Exactly. CalPERS must pay the locality that exits its plan the true value of the benefit; so, CalPERS can no longer grab money from future taxpayers or spread out its debt endlessly into the future through a dubious practice known as smoothing. So it must assume a rate of return that assures CalPERS gets its money back. That is the same argument that pension critics have been making with regard to taxpayer dollars. We want the government to make only promises that it can afford – not foist an uncertain amount of debt on future taxpayers.
With government defined-benefit retirement plans, where the retiree gets a guaranteed payment, the higher the predicted rate of return, the better-funded the retirement plans appear to be and the less political pressure the funds get for their pension debt. If CalPERS predicts a high rate of return on the money it has invested on behalf of employees, then there’s lots of money to go around and nothing to worry about. (“That huge debt to pay for your retirement will be covered because we’re making so much money in stock-market returns!”) Likewise, if it predicts a low rate of return, then the funds are deeply in the hole, and taxpayers must backfill the difference between what the fund has promised in benefits and what it can pay.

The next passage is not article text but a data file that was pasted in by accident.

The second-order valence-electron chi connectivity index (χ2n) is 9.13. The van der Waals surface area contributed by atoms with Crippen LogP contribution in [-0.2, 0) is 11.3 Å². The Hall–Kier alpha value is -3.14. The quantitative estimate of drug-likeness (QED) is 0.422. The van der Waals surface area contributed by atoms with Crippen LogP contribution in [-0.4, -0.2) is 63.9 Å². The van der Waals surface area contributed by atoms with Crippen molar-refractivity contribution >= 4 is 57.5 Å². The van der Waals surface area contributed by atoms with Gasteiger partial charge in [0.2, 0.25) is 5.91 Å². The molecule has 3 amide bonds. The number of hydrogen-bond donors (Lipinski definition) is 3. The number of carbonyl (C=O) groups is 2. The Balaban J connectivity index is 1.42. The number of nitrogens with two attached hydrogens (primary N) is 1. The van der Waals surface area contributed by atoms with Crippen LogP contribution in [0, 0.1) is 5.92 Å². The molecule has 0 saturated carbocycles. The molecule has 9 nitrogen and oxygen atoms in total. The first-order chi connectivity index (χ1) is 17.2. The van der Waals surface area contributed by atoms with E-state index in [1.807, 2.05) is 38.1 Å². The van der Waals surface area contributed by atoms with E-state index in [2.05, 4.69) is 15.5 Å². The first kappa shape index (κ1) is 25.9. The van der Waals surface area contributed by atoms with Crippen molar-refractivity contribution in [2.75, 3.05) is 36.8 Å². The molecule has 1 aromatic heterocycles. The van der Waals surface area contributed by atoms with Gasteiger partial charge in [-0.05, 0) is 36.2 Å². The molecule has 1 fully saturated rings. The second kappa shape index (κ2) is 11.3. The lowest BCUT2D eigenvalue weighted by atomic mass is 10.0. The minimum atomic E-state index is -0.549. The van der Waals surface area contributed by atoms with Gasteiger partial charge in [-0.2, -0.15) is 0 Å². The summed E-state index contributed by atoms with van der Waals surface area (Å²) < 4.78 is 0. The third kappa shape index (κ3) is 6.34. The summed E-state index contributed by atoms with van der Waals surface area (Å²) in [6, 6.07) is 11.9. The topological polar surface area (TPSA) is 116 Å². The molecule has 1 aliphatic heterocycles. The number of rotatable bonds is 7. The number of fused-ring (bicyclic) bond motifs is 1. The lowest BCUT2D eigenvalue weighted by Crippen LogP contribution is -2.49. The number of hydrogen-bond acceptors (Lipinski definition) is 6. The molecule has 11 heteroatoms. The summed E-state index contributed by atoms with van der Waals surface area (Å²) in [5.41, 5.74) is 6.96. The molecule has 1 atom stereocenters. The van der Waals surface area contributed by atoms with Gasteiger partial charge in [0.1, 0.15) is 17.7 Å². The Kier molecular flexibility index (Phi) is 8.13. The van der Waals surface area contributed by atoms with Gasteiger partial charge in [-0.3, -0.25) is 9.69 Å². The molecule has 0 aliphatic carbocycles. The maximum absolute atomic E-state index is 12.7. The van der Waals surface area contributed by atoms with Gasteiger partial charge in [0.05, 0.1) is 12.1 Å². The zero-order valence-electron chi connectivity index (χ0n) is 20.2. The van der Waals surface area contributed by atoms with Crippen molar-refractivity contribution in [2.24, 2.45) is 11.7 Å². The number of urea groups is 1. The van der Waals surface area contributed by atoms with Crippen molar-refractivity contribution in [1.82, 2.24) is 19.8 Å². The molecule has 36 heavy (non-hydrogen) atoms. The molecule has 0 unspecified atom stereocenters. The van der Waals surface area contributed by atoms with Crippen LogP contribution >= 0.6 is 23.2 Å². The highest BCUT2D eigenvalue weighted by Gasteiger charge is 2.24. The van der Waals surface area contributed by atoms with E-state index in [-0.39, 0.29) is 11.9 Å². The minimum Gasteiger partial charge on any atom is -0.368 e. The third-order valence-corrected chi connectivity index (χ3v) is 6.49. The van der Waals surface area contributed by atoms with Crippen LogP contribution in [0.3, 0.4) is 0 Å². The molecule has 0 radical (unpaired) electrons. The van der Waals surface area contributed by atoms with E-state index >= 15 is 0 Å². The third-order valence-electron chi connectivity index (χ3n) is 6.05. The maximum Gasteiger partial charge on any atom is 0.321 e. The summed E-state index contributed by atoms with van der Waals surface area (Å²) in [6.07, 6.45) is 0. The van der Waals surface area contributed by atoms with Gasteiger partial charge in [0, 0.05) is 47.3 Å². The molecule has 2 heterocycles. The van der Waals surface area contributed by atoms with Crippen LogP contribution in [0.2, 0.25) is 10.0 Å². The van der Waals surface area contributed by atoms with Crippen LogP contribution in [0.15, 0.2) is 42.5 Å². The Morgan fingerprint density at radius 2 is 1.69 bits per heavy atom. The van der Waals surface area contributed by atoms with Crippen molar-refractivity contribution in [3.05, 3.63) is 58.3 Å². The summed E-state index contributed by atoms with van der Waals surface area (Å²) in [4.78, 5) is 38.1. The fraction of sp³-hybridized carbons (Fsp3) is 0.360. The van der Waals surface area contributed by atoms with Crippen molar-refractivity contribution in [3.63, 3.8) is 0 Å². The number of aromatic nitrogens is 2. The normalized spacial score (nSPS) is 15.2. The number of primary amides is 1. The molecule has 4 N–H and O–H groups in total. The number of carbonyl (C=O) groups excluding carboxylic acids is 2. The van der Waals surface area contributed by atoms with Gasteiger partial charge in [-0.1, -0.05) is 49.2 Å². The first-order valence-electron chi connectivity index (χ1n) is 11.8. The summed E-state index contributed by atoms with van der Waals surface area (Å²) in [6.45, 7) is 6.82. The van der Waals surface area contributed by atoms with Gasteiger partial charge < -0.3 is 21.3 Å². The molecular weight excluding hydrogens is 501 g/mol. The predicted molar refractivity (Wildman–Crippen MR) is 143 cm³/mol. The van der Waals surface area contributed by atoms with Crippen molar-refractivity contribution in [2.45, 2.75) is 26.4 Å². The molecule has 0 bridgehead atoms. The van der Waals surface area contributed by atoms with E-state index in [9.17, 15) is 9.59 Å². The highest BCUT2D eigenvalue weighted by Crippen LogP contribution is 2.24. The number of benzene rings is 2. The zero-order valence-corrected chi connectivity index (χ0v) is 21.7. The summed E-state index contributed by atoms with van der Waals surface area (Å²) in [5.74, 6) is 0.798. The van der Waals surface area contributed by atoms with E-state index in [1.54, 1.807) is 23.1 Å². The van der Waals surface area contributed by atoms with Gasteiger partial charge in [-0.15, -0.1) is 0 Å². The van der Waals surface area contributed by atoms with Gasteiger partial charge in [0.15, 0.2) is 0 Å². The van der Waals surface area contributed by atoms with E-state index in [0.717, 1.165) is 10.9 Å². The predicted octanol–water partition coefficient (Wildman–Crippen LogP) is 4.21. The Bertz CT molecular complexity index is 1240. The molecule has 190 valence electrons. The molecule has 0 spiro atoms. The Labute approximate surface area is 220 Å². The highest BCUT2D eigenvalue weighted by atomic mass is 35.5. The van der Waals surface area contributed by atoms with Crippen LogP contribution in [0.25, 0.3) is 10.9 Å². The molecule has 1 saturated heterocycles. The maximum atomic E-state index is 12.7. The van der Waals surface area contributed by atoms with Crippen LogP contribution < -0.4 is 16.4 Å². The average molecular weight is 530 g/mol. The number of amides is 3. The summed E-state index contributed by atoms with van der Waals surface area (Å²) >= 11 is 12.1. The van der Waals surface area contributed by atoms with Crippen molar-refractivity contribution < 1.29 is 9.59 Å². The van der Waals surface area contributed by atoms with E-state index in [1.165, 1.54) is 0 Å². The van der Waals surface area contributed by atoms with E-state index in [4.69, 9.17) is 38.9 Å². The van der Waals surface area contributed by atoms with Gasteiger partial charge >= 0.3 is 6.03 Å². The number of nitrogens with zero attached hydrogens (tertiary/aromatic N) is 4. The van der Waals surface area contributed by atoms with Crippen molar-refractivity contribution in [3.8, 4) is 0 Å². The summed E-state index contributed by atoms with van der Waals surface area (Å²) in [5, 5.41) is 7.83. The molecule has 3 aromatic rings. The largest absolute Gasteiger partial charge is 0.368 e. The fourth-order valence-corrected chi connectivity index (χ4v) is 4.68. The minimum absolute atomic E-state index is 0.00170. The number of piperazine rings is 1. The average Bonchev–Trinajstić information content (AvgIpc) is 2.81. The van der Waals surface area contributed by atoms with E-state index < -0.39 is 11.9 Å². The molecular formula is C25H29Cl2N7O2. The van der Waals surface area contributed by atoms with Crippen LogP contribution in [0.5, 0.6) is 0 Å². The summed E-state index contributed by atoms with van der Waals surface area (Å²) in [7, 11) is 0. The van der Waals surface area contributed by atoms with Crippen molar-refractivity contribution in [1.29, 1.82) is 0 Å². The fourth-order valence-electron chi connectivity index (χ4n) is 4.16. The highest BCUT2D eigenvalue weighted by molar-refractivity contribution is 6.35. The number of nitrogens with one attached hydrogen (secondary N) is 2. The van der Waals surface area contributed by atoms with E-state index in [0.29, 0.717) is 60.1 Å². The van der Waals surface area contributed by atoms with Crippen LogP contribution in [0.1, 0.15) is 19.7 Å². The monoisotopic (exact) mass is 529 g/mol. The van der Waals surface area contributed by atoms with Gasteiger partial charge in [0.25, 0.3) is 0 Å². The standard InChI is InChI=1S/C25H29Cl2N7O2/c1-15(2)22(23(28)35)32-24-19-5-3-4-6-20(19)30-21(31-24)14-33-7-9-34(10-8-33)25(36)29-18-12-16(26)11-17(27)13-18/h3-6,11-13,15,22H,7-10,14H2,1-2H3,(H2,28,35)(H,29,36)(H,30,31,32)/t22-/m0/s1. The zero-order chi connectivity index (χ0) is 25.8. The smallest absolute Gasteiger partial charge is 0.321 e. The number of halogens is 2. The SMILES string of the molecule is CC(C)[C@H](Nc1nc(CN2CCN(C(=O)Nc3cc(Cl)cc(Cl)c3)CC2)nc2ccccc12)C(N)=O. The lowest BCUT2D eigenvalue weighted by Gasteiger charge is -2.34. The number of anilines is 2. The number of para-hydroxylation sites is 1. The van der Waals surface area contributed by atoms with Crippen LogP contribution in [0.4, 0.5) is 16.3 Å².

Ironically, as Street pointed out, the rate of return estimate CalPERS adopts for its own money is even lower than the suggested number that Stanford University provided in a pension-debt study that CalPERS maligned last year.
Aptly called “Going for Broke,” the study pinned the unfunded pension liability, or debt, for California’s three main public-employee pension funds at up to more than $500 billion. Few can criticize the credibility of Stanford, or of the former Democratic legislator who led the researchers, but CalPERS and the unions slammed the results, claiming that it was absurd for Stanford to calculate the pension debt based on a piddling rate of return of 4.1 percent.